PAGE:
What’s not to like about that?
It’s another one of those strategically located places that everyone wants to own. Maybe it’s the oil that hangs around there somewhere. Or maybe it’s the sheep. There are a lot of them. Sheep. And Islands. And places people want that aren’t theirs.
In any case, the Portuguese, Spanish, British and French have all had their hands in the pie there, and the US has put its thumb in, too. The Argentinians seem to have the best case for ownership, since these islands hover just off the coast of Argentina – 310 miles or so, and there are there are almost 800 islands all clustered together. That’s a lot to manage from way far away.
Well, except that the inhabitants are remorselessly British.
There aren’t many people – about 3000 or so, many of them military families. Around 400 of them are children, many not born on the islands but they get a special designation that lets them be born away but still citizens. They seem to be almost entirely British descent. No Argentinians need apply, perhaps?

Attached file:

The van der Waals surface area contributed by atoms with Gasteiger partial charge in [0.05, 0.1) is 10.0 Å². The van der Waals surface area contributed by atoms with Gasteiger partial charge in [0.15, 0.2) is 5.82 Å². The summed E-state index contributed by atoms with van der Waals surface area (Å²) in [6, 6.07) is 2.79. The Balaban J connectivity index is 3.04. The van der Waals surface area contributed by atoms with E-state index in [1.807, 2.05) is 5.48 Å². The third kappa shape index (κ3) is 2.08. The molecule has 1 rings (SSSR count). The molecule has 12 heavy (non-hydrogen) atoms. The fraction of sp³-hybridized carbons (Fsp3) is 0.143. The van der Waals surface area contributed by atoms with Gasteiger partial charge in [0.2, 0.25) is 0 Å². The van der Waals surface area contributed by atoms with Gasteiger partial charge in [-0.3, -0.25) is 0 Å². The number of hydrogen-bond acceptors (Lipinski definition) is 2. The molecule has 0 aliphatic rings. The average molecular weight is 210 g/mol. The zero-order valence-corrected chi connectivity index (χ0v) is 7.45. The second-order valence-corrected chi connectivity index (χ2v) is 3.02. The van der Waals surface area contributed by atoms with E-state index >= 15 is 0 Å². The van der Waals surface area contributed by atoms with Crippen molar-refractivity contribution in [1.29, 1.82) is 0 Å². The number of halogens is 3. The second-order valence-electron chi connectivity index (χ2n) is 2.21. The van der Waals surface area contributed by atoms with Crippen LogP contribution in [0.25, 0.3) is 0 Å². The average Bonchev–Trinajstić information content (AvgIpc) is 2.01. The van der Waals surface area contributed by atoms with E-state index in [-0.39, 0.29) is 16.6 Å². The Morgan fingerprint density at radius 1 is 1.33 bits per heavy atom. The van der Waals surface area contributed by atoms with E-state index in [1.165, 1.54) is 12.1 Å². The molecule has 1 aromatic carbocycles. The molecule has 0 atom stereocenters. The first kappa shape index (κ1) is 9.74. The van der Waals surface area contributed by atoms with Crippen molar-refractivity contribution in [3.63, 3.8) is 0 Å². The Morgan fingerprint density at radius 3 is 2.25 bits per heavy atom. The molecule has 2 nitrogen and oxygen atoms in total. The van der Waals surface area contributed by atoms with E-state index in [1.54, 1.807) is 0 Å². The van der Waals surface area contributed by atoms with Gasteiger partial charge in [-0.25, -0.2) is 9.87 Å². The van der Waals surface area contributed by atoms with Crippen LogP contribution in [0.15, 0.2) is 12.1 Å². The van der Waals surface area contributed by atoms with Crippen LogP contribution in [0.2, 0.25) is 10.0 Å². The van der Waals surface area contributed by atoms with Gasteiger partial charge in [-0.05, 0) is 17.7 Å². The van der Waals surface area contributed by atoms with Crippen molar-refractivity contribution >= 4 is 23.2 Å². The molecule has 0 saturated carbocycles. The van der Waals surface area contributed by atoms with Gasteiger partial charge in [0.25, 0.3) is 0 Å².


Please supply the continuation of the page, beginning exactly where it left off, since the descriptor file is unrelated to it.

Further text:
They have a government of ten to manage things, which seems a goodly size. Mind you, managing air traffic must keep them busy – seven airports spot the islands. They must spend a fair amount of time in granting of fishing licenses to trawlers from other countries. We’re not going to mention responding to the polite requests from the Argentinians to give the islands back, please. (Since the War, they promised to not try to take the islands by force and so far they’ve stuck by their word, something some other countries might think about emulating)
According to the CIA fact book, a reindeer herd was introduced here some time ago to provide Venison for the Scandinavians and they stay the only reindeer herd not affected by the Chernobyl explosion, which I think is rather dear. Santa need look no further for his sturdy flying friends, and since he is likely considering a move to Antarctica due to the eroding ice at the North Pole, this will be very helpful for him.
There are no trees on the islands, no mammals except aquatic ones, and, apparently a heck of a lot of albatrosses (albatrossi?). Which of course makes me think of the Ancient Mariner and having to read that poem when I was far too young to understand it and now I want to read it again, but preferably on the Falklands, where I can read it to the albatross myself.